Otherwise the greatest attention is paid to them as garden pests, and most of the questions asked have to do with what kind of beer makes the best bait for the slimy molluscans.
Common as they are, there are still plenty of questions left to be answered about slugs. In islander remarked to me that he'd only seen slugs around human habitation, whether in town, villages or fish camps. I wonder if this is a real pattern, and if so, why it exists. Are they indigenous to the island, or have they been brought in by humans like so many of our other flora and fauna? How many slug species are there on Kodiak? I can't remember when I last saw an illustrated field guide to the Kodiak slugs (and I don't imagine the Alaska Natural History Association is doing hot and heavy recruiting of potential authors).
One of the big biological questions that intrigues me is one I usually ask at the beginning of nature walks for kids. I simply ask whether the slug on the path in front of us is a boy or a girl. Since the kids are often Baptist Mission campers, I admit to fretting a bit over whether the question and the answer are quite appropriate. But the answer, as it turns out, is "both," and depending on the ages of the daycampers I get responses like "Weird" or "Gross" or just "hmmmmmm..."
Slugs are indeed hermaphroditic. Although they are capable of fertilizing themselves when in dire straits, they usually have an elaborate courtship consisting of circling each other, sideswiping one another with their tails, lunging, playfully nipping, and ultimately mating. The result is that each slug can produce a batch of up to 100 eggs. Appealing little baby slugs hatch after a couple of weeks and immediately begin their slimy crawling and feeding.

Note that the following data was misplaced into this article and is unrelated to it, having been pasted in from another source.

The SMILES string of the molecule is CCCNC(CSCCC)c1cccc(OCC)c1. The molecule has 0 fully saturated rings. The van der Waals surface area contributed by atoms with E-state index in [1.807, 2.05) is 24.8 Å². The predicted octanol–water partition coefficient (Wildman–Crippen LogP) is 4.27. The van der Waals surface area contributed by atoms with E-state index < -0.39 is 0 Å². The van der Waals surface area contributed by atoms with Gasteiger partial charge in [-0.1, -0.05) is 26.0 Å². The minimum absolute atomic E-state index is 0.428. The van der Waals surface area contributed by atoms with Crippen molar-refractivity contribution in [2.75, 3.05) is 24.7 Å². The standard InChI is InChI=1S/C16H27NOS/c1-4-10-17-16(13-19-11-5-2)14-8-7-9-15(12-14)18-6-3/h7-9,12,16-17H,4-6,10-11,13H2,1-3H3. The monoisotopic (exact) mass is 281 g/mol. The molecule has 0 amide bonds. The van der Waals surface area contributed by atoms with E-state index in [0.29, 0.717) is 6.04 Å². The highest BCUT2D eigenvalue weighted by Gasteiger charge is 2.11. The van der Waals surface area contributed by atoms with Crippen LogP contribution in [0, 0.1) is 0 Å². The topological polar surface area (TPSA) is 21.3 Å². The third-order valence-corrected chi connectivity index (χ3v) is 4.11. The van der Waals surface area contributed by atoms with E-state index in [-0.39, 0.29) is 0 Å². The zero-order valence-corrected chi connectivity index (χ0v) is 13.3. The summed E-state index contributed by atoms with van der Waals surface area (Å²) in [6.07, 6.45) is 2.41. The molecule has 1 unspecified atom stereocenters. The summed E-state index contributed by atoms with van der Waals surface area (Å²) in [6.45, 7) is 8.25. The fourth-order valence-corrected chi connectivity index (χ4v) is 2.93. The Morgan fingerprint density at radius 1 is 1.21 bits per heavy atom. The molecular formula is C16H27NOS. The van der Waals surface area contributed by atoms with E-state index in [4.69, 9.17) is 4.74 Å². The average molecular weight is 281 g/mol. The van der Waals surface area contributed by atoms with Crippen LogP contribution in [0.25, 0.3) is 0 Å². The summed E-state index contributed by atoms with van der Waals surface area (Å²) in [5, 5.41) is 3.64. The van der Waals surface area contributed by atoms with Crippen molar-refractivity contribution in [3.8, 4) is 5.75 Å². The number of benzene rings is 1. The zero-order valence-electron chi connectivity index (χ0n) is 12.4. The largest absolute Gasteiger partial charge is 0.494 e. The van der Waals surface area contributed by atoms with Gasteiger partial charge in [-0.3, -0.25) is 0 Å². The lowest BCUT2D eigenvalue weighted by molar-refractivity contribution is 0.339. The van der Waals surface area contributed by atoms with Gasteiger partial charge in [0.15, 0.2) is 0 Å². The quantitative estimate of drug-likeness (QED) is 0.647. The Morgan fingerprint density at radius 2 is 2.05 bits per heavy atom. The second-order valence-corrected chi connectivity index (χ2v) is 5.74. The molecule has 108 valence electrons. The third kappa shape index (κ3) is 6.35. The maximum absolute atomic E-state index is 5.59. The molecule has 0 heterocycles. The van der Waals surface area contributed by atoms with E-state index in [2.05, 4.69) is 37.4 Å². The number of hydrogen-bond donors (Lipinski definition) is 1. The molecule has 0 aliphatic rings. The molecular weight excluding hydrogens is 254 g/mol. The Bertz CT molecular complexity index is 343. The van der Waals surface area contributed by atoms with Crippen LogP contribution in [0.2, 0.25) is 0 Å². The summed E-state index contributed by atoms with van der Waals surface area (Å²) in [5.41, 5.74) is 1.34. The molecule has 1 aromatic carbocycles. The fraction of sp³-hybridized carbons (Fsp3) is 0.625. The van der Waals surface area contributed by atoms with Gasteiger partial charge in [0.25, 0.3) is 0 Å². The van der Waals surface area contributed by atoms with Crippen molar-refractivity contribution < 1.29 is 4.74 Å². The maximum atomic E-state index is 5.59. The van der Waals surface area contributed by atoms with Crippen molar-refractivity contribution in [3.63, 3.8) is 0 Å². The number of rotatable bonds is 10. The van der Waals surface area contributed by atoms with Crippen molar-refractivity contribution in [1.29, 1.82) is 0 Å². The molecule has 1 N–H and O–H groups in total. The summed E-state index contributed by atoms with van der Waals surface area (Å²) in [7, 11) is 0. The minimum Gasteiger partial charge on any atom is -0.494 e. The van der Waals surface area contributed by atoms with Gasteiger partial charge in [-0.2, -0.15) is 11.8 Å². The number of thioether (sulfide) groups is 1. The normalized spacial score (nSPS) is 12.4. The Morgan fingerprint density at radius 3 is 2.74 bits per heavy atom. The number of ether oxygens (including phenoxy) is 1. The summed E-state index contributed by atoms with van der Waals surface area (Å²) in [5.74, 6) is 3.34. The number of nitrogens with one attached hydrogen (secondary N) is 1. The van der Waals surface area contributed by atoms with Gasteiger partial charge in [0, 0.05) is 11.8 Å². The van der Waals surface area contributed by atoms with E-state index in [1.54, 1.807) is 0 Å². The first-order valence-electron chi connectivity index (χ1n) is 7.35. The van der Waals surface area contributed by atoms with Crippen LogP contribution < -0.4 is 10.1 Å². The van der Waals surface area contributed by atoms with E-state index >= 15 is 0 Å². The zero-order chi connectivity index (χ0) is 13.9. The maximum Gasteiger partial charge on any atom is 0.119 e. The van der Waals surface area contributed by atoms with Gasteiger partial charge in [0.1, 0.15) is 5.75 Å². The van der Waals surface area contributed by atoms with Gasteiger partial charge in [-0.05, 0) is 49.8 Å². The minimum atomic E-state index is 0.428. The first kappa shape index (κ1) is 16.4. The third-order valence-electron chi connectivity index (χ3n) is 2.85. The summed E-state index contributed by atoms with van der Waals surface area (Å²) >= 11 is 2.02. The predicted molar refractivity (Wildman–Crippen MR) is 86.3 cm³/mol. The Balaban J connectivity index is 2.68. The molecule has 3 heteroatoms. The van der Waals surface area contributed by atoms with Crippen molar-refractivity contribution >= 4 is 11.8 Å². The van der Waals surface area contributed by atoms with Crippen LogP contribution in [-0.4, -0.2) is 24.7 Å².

I begin wondering why the slugs here are so successful, and whether their hermaphroditic reproduction has anything to do with this success. In a population of hermaphrodites, any two individuals that encounter each other are potential mates. This type of reproduction is sometimes seen in low population species where possible reproductive encounters are few and far between. Another set of conditions in which hermaphroditic reproduction may be an advantage is that of fluctuating habitat, a situation which certainly describes Kodiak's seasonality. With every individual in a population being a potential mate for every other individual, a population can build up quickly during the limited time of environmental favorability. There are actually animals in fluctuating habitats that do away with the male part of the population, ramping up their reproduction by females alone when the conditions become favorable. That's true, for instance, of the zooplankton that are such an important part of the fish diet in Kodiak's lakes.
I'd go with this answer to my question, except all of the slugs and their snail relatives are hermaphrodites, even the ones from lower latitudes. Hermaphroditism could represent an evolutionary heritage, which, while not particularly advantageous, is at least not sufficiently costly to disappear over slug generations.
Energy expended on maintaining two separate reproductive systems in the same body is considerable, and there's that slime, too, which is energy-expensive to produce. All of this maintenance energy could otherwise be devoted to producing new baby slugs. My question about slug success doesn't get resolved, particularly. About the most we can say is that hermaphroditic reproduction seems to be an biological strategy that works on Kodiak, at least for slugs.
In Kodiak's slugs, we do have a fine example of how a common and, to put it kindly, unappreciated animal can pose some of the most interesting biological questions. And I'm also left wondering if a slug, perceiving our own arrangement of separate sexes, would formulate in its cerebral ganglion cluster the molluscan equivalent of the thought, "Ewww, gross!"
David A. Evans, Naturalist, Fort Abercrombie State Historical Park